I am often asked is: How do we deal with long-standing employees? They always seem to push back on every change. They are so resistant to change.
The implication of this and similar questions are that age and experience = resistance to change. Your experienced employees are not inherently resistant to change.
Why Long Term Employees Are Perceived as Resistant to Change
It’s understandable and not surprising long term employees get mislabeled as being resistant to change. After all, it’s usually these employees who are the first to remind you the change was tried before and that it didn’t work. When a new change is announced they may be slower to engage than your less experienced employees.
For you as a leader, these behaviours are frustrating and feel like a barrier to getting a change implemented. But that doesn’t mean your employees are resistant to change.
Your long term employees are not resistant to change. However, they may have, based on your organization’s history with change and our normal human desire for consistency and predictability learned to be wary of change.
The belief that long term employees are resistant to change can sabotage your change efforts and raise your risk of failure.
The Past Matters
Your organization’s history with change has shaped your employees’ beliefs and assumptions about change. It’s like muscle memory. If you have a history of failed changes, changes that were pushed through, or changes that didn’t stick, your employees remember. This history becomes embedded into our consciousness and creates our learned response to change.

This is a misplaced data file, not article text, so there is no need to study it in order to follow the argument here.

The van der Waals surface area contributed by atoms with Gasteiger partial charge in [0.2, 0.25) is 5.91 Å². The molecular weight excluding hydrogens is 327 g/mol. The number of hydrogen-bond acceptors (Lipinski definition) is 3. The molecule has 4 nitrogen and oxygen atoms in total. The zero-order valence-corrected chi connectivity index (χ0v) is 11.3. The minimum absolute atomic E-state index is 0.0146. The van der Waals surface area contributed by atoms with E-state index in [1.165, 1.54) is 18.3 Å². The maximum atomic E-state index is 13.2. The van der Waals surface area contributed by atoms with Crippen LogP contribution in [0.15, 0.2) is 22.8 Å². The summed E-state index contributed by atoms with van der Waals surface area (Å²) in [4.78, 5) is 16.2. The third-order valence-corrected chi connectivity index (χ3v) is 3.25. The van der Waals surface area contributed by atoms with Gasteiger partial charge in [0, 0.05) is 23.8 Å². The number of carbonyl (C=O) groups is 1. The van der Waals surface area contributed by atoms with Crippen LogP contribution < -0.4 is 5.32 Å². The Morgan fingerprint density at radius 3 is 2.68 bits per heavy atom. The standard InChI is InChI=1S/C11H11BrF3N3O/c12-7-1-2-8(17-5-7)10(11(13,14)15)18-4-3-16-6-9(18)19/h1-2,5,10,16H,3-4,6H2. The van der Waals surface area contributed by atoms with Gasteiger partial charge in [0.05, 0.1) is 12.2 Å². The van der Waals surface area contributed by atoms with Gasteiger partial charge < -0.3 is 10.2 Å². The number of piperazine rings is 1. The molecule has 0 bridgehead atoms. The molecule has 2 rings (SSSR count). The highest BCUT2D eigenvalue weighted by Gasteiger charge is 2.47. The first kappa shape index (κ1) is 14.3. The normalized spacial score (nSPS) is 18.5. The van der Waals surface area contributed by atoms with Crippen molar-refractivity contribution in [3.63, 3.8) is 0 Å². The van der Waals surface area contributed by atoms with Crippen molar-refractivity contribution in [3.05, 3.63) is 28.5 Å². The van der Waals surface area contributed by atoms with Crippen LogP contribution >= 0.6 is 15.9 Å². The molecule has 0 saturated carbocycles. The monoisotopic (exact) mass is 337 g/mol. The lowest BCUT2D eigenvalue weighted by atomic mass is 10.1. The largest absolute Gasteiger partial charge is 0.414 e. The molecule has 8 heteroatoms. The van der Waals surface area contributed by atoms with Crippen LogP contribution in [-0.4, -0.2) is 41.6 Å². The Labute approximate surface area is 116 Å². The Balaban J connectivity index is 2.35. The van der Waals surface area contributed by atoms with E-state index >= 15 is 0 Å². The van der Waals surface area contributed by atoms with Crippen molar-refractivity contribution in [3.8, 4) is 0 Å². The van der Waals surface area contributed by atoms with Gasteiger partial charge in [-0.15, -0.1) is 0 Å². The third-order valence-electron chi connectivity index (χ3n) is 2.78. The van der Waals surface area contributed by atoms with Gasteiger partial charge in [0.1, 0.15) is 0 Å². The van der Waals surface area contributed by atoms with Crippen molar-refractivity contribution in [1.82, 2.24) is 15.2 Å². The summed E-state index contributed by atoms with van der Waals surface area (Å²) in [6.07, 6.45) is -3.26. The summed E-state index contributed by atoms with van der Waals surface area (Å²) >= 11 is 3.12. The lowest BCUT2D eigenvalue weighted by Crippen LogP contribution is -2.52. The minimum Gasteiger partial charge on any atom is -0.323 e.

Unfortunately, the way many organizations have approached change has taught employees to fear change. As a result when a change is announced the natural response is to defend the status quo.
Three ways to engage your long term employees:
- Let go of the idea that your experienced or older employees are resistant to change. Instead, adopt a readiness mindset. Leaders who have a readiness mindset believe when people are prepared, feel capable, and believe the change is needed they will move toward the new activity. When I did my Ph.D. thesis, I studied nurses’ readiness for using the electronic health record. I discovered readiness was not related to age, education, or experience.
- Examine and acknowledge the impact of your organization’s history with change. Your long term employees can help you avoid past mistakes. Instead of dismissing, “it didn’t work last time”, as resistance, explore why it didn’t work and what needs to be different to ensure success with a sense of curiosity.
- Actively involve the people affected (change-recipients) in the design, planning, and transition process. When we believe people are resistant to change there is a tendency to exclude them. Participants in our 10 Simple Rules course are always surprised when they see how exclusion perpetuates the cycle. Thus making change more difficult and giving the illusion of resistance. Your long term employees can help you embed the new activities and behaviours faster and ensure they stick.
Don’t discount your long-timers
Ultimately your long term employees can be your greatest asset when in comes to change. But, like with any change you must ensure people are ready willing and capable. Having qualified and capable change leaders can help.
Readiness is the foundation of all of our work and teaching. If you would like help building your organization’s change readiness. Contact us and let’s have a conversation.